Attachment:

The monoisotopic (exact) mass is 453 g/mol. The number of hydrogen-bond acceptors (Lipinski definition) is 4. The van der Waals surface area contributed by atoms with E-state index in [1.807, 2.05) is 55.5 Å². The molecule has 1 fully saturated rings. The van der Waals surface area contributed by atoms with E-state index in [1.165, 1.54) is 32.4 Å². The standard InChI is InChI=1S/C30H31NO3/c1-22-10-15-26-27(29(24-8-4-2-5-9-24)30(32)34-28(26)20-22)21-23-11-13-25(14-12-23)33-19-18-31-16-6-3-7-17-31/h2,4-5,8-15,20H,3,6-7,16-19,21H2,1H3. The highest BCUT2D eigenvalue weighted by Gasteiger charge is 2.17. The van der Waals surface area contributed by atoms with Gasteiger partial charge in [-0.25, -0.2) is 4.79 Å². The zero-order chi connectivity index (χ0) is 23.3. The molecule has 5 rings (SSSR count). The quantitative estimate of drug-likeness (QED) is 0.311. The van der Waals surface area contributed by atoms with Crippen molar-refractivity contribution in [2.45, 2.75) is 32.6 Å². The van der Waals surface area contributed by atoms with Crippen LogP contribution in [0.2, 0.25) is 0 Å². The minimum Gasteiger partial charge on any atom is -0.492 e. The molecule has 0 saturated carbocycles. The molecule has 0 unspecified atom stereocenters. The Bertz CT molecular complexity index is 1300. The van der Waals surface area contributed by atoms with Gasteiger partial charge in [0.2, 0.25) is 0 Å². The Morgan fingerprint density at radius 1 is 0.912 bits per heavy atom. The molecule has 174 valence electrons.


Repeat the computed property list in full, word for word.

The monoisotopic (exact) mass is 453 g/mol. The number of hydrogen-bond acceptors (Lipinski definition) is 4. The van der Waals surface area contributed by atoms with E-state index in [1.807, 2.05) is 55.5 Å². The molecule has 1 fully saturated rings. The van der Waals surface area contributed by atoms with E-state index in [1.165, 1.54) is 32.4 Å². The standard InChI is InChI=1S/C30H31NO3/c1-22-10-15-26-27(29(24-8-4-2-5-9-24)30(32)34-28(26)20-22)21-23-11-13-25(14-12-23)33-19-18-31-16-6-3-7-17-31/h2,4-5,8-15,20H,3,6-7,16-19,21H2,1H3. The highest BCUT2D eigenvalue weighted by Gasteiger charge is 2.17. The van der Waals surface area contributed by atoms with Gasteiger partial charge in [-0.25, -0.2) is 4.79 Å². The zero-order chi connectivity index (χ0) is 23.3. The molecule has 5 rings (SSSR count). The quantitative estimate of drug-likeness (QED) is 0.311. The van der Waals surface area contributed by atoms with Crippen molar-refractivity contribution in [2.45, 2.75) is 32.6 Å². The van der Waals surface area contributed by atoms with Crippen LogP contribution in [0.2, 0.25) is 0 Å². The minimum Gasteiger partial charge on any atom is -0.492 e. The molecule has 0 saturated carbocycles. The molecule has 0 unspecified atom stereocenters. The Bertz CT molecular complexity index is 1300. The van der Waals surface area contributed by atoms with Gasteiger partial charge in [0.2, 0.25) is 0 Å². The Morgan fingerprint density at radius 1 is 0.912 bits per heavy atom. The molecule has 174 valence electrons.